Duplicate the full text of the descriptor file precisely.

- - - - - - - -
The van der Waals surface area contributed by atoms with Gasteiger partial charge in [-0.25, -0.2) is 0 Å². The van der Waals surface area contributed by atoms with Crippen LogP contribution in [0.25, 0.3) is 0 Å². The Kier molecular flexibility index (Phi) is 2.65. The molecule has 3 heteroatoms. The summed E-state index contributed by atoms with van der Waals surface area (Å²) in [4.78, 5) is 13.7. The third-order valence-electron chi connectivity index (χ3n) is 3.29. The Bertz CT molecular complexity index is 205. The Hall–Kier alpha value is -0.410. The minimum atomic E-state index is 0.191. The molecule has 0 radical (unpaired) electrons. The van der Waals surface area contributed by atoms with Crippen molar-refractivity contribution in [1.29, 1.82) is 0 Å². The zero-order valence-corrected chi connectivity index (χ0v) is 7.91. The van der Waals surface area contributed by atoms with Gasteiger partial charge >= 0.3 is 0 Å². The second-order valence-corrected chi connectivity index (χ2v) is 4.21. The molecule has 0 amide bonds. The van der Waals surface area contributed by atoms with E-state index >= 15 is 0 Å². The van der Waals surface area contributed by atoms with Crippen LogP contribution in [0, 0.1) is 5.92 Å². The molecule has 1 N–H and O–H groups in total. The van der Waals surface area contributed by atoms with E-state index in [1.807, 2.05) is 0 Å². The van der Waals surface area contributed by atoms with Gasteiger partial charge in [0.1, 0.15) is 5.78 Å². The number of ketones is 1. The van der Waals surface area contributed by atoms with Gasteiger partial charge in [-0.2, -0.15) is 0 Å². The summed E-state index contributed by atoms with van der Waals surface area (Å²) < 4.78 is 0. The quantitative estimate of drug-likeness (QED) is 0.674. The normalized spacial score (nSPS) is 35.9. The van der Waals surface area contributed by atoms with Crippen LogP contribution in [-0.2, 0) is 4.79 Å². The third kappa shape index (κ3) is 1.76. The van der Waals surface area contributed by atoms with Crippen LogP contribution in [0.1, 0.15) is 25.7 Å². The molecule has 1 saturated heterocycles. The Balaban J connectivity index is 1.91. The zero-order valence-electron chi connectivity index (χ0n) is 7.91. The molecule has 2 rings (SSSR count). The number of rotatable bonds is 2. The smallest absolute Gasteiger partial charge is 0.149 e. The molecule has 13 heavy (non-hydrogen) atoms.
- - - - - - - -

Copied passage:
The van der Waals surface area contributed by atoms with Gasteiger partial charge in [-0.25, -0.2) is 0 Å². The van der Waals surface area contributed by atoms with Crippen LogP contribution in [0.25, 0.3) is 0 Å². The Kier molecular flexibility index (Phi) is 2.65. The molecule has 3 heteroatoms. The summed E-state index contributed by atoms with van der Waals surface area (Å²) in [4.78, 5) is 13.7. The third-order valence-electron chi connectivity index (χ3n) is 3.29. The Bertz CT molecular complexity index is 205. The Hall–Kier alpha value is -0.410. The minimum atomic E-state index is 0.191. The molecule has 0 radical (unpaired) electrons. The van der Waals surface area contributed by atoms with Crippen molar-refractivity contribution in [1.29, 1.82) is 0 Å². The zero-order valence-corrected chi connectivity index (χ0v) is 7.91. The van der Waals surface area contributed by atoms with Gasteiger partial charge >= 0.3 is 0 Å². The second-order valence-corrected chi connectivity index (χ2v) is 4.21. The molecule has 0 amide bonds. The van der Waals surface area contributed by atoms with E-state index >= 15 is 0 Å². The van der Waals surface area contributed by atoms with Crippen LogP contribution in [0, 0.1) is 5.92 Å². The molecule has 1 N–H and O–H groups in total. The van der Waals surface area contributed by atoms with E-state index in [1.807, 2.05) is 0 Å². The van der Waals surface area contributed by atoms with Gasteiger partial charge in [0.1, 0.15) is 5.78 Å². The number of ketones is 1. The van der Waals surface area contributed by atoms with Gasteiger partial charge in [-0.2, -0.15) is 0 Å². The summed E-state index contributed by atoms with van der Waals surface area (Å²) < 4.78 is 0. The quantitative estimate of drug-likeness (QED) is 0.674. The normalized spacial score (nSPS) is 35.9. The van der Waals surface area contributed by atoms with Crippen LogP contribution in [-0.2, 0) is 4.79 Å². The third kappa shape index (κ3) is 1.76. The van der Waals surface area contributed by atoms with Crippen LogP contribution in [0.1, 0.15) is 25.7 Å². The molecule has 1 saturated heterocycles. The Balaban J connectivity index is 1.91. The zero-order valence-electron chi connectivity index (χ0n) is 7.91. The molecule has 2 rings (SSSR count). The number of rotatable bonds is 2. The smallest absolute Gasteiger partial charge is 0.149 e. The molecule has 13 heavy (non-hydrogen) atoms.